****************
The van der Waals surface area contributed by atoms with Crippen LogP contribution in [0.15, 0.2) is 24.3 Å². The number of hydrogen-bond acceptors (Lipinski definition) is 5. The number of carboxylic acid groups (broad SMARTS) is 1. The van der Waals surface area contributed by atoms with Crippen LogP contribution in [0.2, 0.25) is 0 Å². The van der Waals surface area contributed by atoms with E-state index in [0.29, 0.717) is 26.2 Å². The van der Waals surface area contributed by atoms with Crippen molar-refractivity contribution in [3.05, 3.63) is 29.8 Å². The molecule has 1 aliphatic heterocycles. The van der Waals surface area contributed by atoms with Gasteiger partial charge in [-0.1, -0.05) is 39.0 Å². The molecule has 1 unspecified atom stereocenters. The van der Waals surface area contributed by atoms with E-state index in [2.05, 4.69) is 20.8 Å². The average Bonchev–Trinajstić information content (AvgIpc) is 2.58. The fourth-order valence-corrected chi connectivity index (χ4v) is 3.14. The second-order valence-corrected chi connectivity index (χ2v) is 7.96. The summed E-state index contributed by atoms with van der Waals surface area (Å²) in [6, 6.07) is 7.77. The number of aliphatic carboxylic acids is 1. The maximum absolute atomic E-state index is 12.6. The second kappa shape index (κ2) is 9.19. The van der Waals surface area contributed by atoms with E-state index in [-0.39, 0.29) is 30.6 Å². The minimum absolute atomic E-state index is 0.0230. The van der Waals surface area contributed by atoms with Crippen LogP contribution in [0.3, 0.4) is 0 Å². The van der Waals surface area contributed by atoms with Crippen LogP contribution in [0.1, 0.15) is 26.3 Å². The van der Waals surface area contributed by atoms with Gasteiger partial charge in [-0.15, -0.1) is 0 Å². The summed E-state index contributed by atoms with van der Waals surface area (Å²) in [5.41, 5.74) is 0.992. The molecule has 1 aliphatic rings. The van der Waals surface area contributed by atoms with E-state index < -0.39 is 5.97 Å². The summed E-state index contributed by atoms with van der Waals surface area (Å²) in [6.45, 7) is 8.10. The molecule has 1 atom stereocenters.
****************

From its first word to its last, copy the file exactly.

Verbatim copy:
The van der Waals surface area contributed by atoms with Crippen LogP contribution in [0.15, 0.2) is 24.3 Å². The number of hydrogen-bond acceptors (Lipinski definition) is 5. The number of carboxylic acid groups (broad SMARTS) is 1. The van der Waals surface area contributed by atoms with Crippen LogP contribution in [0.2, 0.25) is 0 Å². The van der Waals surface area contributed by atoms with E-state index in [0.29, 0.717) is 26.2 Å². The van der Waals surface area contributed by atoms with Crippen molar-refractivity contribution in [3.05, 3.63) is 29.8 Å². The molecule has 1 aliphatic heterocycles. The van der Waals surface area contributed by atoms with Gasteiger partial charge in [-0.1, -0.05) is 39.0 Å². The molecule has 1 unspecified atom stereocenters. The van der Waals surface area contributed by atoms with E-state index in [2.05, 4.69) is 20.8 Å². The average Bonchev–Trinajstić information content (AvgIpc) is 2.58. The fourth-order valence-corrected chi connectivity index (χ4v) is 3.14. The second-order valence-corrected chi connectivity index (χ2v) is 7.96. The summed E-state index contributed by atoms with van der Waals surface area (Å²) in [6, 6.07) is 7.77. The number of aliphatic carboxylic acids is 1. The maximum absolute atomic E-state index is 12.6. The second kappa shape index (κ2) is 9.19. The van der Waals surface area contributed by atoms with E-state index in [-0.39, 0.29) is 30.6 Å². The minimum absolute atomic E-state index is 0.0230. The van der Waals surface area contributed by atoms with Crippen LogP contribution in [0.3, 0.4) is 0 Å². The van der Waals surface area contributed by atoms with Crippen LogP contribution in [0.1, 0.15) is 26.3 Å². The van der Waals surface area contributed by atoms with Gasteiger partial charge in [-0.15, -0.1) is 0 Å². The summed E-state index contributed by atoms with van der Waals surface area (Å²) in [5.41, 5.74) is 0.992. The molecule has 1 aliphatic rings. The van der Waals surface area contributed by atoms with E-state index < -0.39 is 5.97 Å². The summed E-state index contributed by atoms with van der Waals surface area (Å²) in [6.45, 7) is 8.10. The molecule has 1 atom stereocenters.